Top 10 Payroll Changes for Employers in 2019

January 28, 2019

Payroll can be extraordinarily complex and costly if not done correctly, especially if mistakes or inaccuracies leave your business vulnerable to litigation. Make sure you are following current laws and regulations to ensure compliance in the event your company is audited or subjected to a lawsuit. Here are 10 changes that may apply to your business in 2019.

1.  New minimum wage laws

While the federal minimum wage rate ($7.25 per hour) has not changed for 2019, state and local rates in your area may have changed. Nineteen states across the U.S. have increased their minimum wage rates for workers. Contact your local state employment department for more information regarding your state minimum wage.

2.  New labor law posters

Employers of all sizes are required to post current labor law posters that reflect the new minimum wages, whether or not any of your employees receive the minimum wage. In addition, businesses operating in specific cities have additional city minimum wage updates, and are also required to post current city labor law posters to reflect minimum wage changes. Check with the Department of Labor (DOL), U.S. Occupational Safety and Health Administration (OHSA) and your state labor department for free posters. You can also order the posters from Amazon, Staples, etc.

3.  New Social Security wage base limit

Social security taxes, which are a part of FICA, apply to taxable income up to a set limit. The employer and employee each pay 6.2 percent of Social Security tax up to the wage base limit. That limit has increased to $132,000 for 2019.

4.  Employee retirement elective deferrals

The amount that employees can elect to deduct from their wages for qualified retirement plans (i.e. 401(k) or SIMPLE IRA) have increased for 2019 over 2018 amounts.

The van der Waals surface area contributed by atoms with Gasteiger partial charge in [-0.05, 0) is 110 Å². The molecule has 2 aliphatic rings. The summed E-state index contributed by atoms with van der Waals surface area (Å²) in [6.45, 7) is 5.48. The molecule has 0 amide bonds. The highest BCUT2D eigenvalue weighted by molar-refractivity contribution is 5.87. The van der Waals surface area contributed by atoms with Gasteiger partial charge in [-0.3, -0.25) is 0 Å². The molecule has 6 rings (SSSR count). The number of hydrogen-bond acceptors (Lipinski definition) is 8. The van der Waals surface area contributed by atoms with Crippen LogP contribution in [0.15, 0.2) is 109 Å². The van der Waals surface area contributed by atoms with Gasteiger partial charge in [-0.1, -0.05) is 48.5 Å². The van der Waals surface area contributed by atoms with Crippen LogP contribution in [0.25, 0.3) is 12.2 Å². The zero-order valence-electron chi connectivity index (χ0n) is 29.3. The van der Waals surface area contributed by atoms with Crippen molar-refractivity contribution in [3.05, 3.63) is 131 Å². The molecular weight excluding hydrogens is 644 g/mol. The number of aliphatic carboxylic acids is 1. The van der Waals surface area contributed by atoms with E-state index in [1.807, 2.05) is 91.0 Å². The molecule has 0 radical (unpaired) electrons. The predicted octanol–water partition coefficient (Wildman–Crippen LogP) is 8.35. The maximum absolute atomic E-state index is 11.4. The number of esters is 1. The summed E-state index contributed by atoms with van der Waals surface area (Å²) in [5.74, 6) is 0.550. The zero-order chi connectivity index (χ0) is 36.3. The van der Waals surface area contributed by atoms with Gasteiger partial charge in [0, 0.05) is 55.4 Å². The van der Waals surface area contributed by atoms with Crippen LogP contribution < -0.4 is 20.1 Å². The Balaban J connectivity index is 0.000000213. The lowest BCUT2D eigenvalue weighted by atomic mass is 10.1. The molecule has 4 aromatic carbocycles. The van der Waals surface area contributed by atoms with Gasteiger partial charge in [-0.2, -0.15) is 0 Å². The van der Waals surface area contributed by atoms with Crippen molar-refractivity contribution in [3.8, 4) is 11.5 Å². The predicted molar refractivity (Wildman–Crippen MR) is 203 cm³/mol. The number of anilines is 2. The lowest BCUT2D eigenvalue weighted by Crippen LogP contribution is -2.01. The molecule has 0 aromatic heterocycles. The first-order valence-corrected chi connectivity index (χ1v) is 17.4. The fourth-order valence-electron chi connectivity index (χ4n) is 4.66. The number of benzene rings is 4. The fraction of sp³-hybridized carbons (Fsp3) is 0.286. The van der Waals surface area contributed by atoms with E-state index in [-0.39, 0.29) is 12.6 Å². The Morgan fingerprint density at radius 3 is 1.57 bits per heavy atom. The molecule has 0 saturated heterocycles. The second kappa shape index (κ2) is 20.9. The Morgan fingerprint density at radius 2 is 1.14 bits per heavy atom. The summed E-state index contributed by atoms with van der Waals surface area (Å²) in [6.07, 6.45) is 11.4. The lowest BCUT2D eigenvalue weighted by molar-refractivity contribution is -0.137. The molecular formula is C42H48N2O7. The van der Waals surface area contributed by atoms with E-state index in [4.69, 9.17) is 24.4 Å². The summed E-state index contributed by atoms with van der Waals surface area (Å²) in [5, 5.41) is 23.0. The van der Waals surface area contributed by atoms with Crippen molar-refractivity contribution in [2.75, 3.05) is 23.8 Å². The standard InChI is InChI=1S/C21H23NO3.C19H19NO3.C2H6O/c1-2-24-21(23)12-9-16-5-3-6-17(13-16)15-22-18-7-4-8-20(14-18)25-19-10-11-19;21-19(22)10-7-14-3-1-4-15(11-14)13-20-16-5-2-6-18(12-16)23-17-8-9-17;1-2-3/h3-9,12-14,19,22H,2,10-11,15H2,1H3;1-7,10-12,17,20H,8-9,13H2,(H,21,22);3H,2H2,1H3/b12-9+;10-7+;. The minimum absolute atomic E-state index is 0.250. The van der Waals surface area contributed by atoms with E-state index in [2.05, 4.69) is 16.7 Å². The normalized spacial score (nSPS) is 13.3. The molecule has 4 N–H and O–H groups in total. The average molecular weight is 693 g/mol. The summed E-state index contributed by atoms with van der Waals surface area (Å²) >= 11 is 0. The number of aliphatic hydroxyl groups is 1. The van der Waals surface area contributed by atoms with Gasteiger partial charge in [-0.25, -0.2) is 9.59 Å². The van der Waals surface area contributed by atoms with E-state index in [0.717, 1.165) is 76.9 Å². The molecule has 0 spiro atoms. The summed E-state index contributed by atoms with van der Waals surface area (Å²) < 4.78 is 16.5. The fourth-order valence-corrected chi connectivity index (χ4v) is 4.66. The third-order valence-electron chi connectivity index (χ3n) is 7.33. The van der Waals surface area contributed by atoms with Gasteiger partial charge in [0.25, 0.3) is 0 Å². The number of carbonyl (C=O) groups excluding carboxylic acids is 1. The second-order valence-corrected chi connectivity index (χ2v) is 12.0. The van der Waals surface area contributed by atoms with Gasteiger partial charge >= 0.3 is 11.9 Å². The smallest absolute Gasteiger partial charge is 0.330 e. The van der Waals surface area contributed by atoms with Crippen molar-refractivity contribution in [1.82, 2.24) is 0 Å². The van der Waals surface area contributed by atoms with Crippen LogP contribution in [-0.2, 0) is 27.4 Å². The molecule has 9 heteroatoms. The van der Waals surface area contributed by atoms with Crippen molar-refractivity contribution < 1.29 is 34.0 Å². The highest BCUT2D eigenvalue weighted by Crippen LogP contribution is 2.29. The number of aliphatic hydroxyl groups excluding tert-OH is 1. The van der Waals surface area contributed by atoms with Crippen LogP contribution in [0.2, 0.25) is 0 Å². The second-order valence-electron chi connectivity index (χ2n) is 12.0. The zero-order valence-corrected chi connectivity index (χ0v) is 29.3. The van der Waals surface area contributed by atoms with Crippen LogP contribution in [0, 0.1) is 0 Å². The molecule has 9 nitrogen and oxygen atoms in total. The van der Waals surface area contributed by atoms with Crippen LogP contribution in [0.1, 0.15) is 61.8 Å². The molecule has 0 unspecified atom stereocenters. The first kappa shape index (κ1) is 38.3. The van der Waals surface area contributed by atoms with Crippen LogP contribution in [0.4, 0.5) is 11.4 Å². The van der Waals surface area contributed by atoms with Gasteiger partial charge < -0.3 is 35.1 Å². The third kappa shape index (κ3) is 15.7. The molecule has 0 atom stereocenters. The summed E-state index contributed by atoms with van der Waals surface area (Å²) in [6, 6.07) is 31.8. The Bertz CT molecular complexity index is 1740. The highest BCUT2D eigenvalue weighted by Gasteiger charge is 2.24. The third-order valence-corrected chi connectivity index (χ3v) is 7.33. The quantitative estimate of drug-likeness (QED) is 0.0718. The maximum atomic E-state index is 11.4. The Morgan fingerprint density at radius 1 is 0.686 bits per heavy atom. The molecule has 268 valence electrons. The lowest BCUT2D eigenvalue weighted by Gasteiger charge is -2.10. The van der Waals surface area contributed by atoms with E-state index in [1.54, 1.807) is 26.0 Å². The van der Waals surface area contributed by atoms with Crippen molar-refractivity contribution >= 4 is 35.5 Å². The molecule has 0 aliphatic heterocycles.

5.  New Flexible Spending Account limits

The amount that an employee can elect to commit to a Medical Flexible Spending Account in 2019 has increased to $2,700, up from $2,650 in 2018. Note: the limit for dependent care FSAs is fixed at $5,000 per year and is not adjusted annually for inflation.

6.  Medical coverage options

Under the Affordable Care Act, employers with 50 or more full-time and full-time equivalent employees are still under the employer mandate. Small employers can still choose to provide coverage and should note changes for 2019:

  • Health savings account limits have increased
  • Qualified small employer health reimbursement arrangements (QSEHRAs) have increased contribution amounts.

 7.  New employee transportation benefit amount

If you provide transportation benefits to your employees – such as free parking, transit passes or van pooling, the amount that can be received tax free is $270 per month – up from $265 in 2018.) However, employers cannot deduct this benefit. Guidance from the IRS is available to help employers understand how to figure the nondeductible portion of their lease payments if they offer free parking to employees.

8.  State Unemployment Tax changes

Some states have made changes in 2019 to the unemployment tax rate. Changes may result from law changes (i.e. Oregon and Washington increased state base amounts) or your claims experience.

9.  Workers’ compensation rates

Your premium rate may have changed for 2019. Check with your state to determine what you need to pay and for whom. For example, S Corporation owners may be able to opt out of coverage.

10.  New employment laws

There may be new employment law rules for 2019 that are not listed above. For example, an Oregon Equal Pay Law, effective January 1, 2019, prohibits employers from paying employees different amounts for the same or comparable work. In California, a new law requires employers with 5 or more employees to provide at least 2 hours of sexual harassment training to all supervisors (and 1 hour to non-supervisors) by the end of 2019, and once ever 2 years following.

Keeping up with changes to payroll rules and regulations can be a daunting task. Work with your CPA and state employment department to ensure you are in compliance with new regulations. Consult with an employment law attorney if you have any questions about federal, state or local law changes.

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